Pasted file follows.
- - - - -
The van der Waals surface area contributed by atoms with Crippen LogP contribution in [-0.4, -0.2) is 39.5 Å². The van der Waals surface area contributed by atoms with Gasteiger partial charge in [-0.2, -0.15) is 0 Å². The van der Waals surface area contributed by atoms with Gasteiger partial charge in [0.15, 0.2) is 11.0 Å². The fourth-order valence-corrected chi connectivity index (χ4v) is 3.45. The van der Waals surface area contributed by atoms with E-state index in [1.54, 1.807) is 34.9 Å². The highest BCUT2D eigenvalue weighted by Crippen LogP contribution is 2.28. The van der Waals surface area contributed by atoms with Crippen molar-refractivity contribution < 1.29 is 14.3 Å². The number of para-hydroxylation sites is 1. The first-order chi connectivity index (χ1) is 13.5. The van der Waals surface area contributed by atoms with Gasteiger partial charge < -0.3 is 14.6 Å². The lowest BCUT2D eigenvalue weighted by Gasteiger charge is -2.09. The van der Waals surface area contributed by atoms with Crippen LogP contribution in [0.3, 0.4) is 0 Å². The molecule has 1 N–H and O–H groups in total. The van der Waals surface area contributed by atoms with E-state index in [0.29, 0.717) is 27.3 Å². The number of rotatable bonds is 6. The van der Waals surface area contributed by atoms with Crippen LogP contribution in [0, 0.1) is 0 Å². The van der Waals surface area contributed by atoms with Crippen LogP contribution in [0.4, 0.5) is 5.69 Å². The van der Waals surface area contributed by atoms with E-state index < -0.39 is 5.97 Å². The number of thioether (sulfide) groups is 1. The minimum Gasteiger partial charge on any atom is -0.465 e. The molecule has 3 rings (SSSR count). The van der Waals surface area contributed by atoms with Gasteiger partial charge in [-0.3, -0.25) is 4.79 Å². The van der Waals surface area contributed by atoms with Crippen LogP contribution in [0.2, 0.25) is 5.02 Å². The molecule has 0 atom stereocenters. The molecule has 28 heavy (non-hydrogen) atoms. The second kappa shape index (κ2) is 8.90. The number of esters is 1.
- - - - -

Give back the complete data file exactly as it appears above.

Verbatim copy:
The van der Waals surface area contributed by atoms with Crippen LogP contribution in [-0.4, -0.2) is 39.5 Å². The van der Waals surface area contributed by atoms with Gasteiger partial charge in [-0.2, -0.15) is 0 Å². The van der Waals surface area contributed by atoms with Gasteiger partial charge in [0.15, 0.2) is 11.0 Å². The fourth-order valence-corrected chi connectivity index (χ4v) is 3.45. The van der Waals surface area contributed by atoms with E-state index in [1.54, 1.807) is 34.9 Å². The highest BCUT2D eigenvalue weighted by Crippen LogP contribution is 2.28. The van der Waals surface area contributed by atoms with Crippen molar-refractivity contribution < 1.29 is 14.3 Å². The number of para-hydroxylation sites is 1. The first-order chi connectivity index (χ1) is 13.5. The van der Waals surface area contributed by atoms with Gasteiger partial charge < -0.3 is 14.6 Å². The lowest BCUT2D eigenvalue weighted by Gasteiger charge is -2.09. The van der Waals surface area contributed by atoms with Crippen LogP contribution in [0.3, 0.4) is 0 Å². The molecule has 1 N–H and O–H groups in total. The van der Waals surface area contributed by atoms with E-state index in [0.29, 0.717) is 27.3 Å². The number of rotatable bonds is 6. The van der Waals surface area contributed by atoms with Crippen LogP contribution in [0, 0.1) is 0 Å². The van der Waals surface area contributed by atoms with Crippen LogP contribution in [0.4, 0.5) is 5.69 Å². The van der Waals surface area contributed by atoms with E-state index < -0.39 is 5.97 Å². The number of thioether (sulfide) groups is 1. The minimum Gasteiger partial charge on any atom is -0.465 e. The molecule has 3 rings (SSSR count). The van der Waals surface area contributed by atoms with Gasteiger partial charge in [-0.3, -0.25) is 4.79 Å². The van der Waals surface area contributed by atoms with Crippen LogP contribution in [0.2, 0.25) is 5.02 Å². The molecule has 0 atom stereocenters. The molecule has 28 heavy (non-hydrogen) atoms. The second kappa shape index (κ2) is 8.90. The number of esters is 1.